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Interactive Traveler: Web Resources, Digital Downsizing

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How two restaurant-reservation sites compare

Tired of waiting on hold for 20 minutes when you call a restaurant, only to find out that it's fully booked?Late last year, two new Web sites—OpenTable.com and Foodline.com—promised easy access to restaurants nationwide. Do they deliver?

OpenTable.com is all business: you can see what's available in real time for the hour and date you want, make your reservation online (or via a Palm VII or PageWriter), and get an e-mail confirmation that includes a map showing the restaurant's location. The site lists restaurants primarily in New York City, Chicago, San Francisco, and Seattle; later this year it will add 11 more cities. Foodline.com is more of a foodie haven: along with a similar booking system (mostly for New York and Boston restaurants, but it too is expanding), the site has columns on food trends, wine, and culinary events.

Although the reservations process at both sites is fast, your restaurant choices are still limited, and they're not usually the hottest spots. Want to get into New York's Pastis or Chicama?They're not on the list (and neither are you). And you won't find the same places on the two sites—watch for Zagat (www.zagat.com) to link to both in the near future. —Robert Maniaci

Parlo-vous français?

You may have done well in high school Spanish, but being able to say "Hay cucarachas en la clase" won't get you far in Madrid. Enter Parlo.com, a "virtual immersion" site that helps you learn the basics of Spanish and French. Parlo's 16 structured lesson plans include listening and reading tests as well as grammar and vocabulary-building exercises. A word of the day clues you in to slang that textbooks often ignore, such as fric ("money" in French) or ombligo (Spanish for "belly button"). The site also has chat rooms, a pen-pal service, a magazine with customized reading levels, and links to foreign newspapers and radio broadcasts. Parlo is free; all you need is a Web browser with the RealPlayer plug-in. Although we experienced a few minor technical glitches, a company spokesman assured us they'll be fixed tout de suite—just in time for new courses in Italian and German. —Hillary Geronemus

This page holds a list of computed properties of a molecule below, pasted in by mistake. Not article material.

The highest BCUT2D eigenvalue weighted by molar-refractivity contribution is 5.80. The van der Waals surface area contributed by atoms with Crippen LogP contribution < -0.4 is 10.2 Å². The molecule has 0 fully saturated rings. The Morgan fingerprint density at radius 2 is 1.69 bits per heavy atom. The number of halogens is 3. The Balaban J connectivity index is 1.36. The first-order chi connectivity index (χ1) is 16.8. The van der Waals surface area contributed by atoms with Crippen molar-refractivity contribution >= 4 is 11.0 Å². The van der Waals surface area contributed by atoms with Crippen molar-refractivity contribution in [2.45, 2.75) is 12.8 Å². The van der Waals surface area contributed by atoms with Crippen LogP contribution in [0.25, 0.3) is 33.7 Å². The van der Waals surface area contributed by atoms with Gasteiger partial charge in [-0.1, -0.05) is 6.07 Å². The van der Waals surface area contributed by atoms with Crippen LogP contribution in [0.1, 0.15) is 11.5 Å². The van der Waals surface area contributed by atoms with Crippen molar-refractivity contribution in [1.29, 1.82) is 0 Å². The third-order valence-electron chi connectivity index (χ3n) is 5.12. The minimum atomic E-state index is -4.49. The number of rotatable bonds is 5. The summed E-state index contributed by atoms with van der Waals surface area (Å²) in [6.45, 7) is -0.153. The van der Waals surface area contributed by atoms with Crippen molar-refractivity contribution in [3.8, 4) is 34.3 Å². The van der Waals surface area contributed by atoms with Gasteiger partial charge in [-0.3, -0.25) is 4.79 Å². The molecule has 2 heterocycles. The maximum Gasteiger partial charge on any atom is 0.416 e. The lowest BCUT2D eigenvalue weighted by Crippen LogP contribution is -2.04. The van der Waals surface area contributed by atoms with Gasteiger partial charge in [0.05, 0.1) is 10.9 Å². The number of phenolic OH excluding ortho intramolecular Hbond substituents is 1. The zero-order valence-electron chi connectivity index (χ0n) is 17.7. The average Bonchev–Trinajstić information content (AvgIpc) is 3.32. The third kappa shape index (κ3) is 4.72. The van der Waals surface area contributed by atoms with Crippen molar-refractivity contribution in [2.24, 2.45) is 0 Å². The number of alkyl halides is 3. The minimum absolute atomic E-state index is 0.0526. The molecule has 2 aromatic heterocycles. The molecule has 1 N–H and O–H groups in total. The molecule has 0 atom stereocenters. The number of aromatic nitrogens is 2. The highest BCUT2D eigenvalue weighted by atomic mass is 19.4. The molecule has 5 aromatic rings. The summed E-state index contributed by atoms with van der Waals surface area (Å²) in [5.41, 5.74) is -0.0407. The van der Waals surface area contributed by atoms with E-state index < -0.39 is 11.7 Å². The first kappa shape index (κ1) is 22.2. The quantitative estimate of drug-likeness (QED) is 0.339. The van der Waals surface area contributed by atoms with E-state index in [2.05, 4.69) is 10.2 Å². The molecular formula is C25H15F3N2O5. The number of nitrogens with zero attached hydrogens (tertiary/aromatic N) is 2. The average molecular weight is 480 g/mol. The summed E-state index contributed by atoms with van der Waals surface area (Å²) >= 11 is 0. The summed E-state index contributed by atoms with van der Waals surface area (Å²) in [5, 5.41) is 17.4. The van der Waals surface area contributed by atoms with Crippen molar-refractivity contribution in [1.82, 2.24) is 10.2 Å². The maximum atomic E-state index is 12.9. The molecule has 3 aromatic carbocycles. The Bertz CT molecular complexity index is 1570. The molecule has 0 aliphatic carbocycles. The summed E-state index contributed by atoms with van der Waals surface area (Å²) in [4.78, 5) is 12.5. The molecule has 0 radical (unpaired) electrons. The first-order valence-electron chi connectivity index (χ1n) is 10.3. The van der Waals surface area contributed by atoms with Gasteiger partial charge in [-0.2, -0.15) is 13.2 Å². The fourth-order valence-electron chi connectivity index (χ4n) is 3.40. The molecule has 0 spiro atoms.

Fit to be tried

Say good-bye to the last great excuse for skipping your workout—"I'm on vacation"—thanks to eFit.com, a new Web site crammed with advice for travelers from doctors, physical trainers, and nutritionists. Register for Wakeup with eFit, and the site will call to remind you about your sunrise jog. Hate your hotel's exercise room?The Gym Locator has 12,000 listings nationwide. And you can stretch those weary muscles in your suite with eFit's Hotel Workout, which uses standard furniture in a fitness routine. Coming soon: daily meal plans customized to your location. —Dara Y. Herman

Point, shoot, download

James Bond would be green with envy over the new Canon PowerShot S20. Billed as the world's smallest digital camera, the nine-ounce, pocket-sized gadget packs a punch: it stores as many as 176 images, and the high-resolution lens magnifies objects up to eight times. You can preview photos on the LCD screen, delete the ones you hate, and transfer the rest to a Mac or PC at home. The Stitch Assist option even lets you combine different shots into a single image. Just imagine 007 splicing together classified documents, and you've got the picture. $799; 800/652-2666; www.powershot.com. —H. Scott Jolley

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